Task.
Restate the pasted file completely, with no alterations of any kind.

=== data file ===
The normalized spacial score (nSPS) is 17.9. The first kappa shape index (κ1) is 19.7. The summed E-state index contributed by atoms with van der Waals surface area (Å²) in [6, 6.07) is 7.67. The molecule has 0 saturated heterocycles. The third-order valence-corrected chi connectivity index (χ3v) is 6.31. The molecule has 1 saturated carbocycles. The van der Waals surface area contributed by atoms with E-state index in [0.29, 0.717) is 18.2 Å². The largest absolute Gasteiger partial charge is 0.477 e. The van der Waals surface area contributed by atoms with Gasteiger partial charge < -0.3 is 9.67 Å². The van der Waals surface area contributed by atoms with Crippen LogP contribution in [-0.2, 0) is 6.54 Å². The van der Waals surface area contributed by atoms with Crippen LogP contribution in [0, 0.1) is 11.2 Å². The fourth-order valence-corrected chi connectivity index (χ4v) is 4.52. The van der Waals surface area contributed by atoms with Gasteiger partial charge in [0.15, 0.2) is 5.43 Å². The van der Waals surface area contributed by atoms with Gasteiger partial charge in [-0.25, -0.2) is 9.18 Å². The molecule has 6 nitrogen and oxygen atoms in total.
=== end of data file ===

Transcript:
The normalized spacial score (nSPS) is 17.9. The first kappa shape index (κ1) is 19.7. The summed E-state index contributed by atoms with van der Waals surface area (Å²) in [6, 6.07) is 7.67. The molecule has 0 saturated heterocycles. The third-order valence-corrected chi connectivity index (χ3v) is 6.31. The molecule has 1 saturated carbocycles. The van der Waals surface area contributed by atoms with E-state index in [0.29, 0.717) is 18.2 Å². The largest absolute Gasteiger partial charge is 0.477 e. The van der Waals surface area contributed by atoms with Gasteiger partial charge < -0.3 is 9.67 Å². The van der Waals surface area contributed by atoms with Crippen LogP contribution in [-0.2, 0) is 6.54 Å². The van der Waals surface area contributed by atoms with Crippen LogP contribution in [0, 0.1) is 11.2 Å². The fourth-order valence-corrected chi connectivity index (χ4v) is 4.52. The van der Waals surface area contributed by atoms with Gasteiger partial charge in [0.15, 0.2) is 5.43 Å². The van der Waals surface area contributed by atoms with Gasteiger partial charge in [-0.25, -0.2) is 9.18 Å². The molecule has 6 nitrogen and oxygen atoms in total.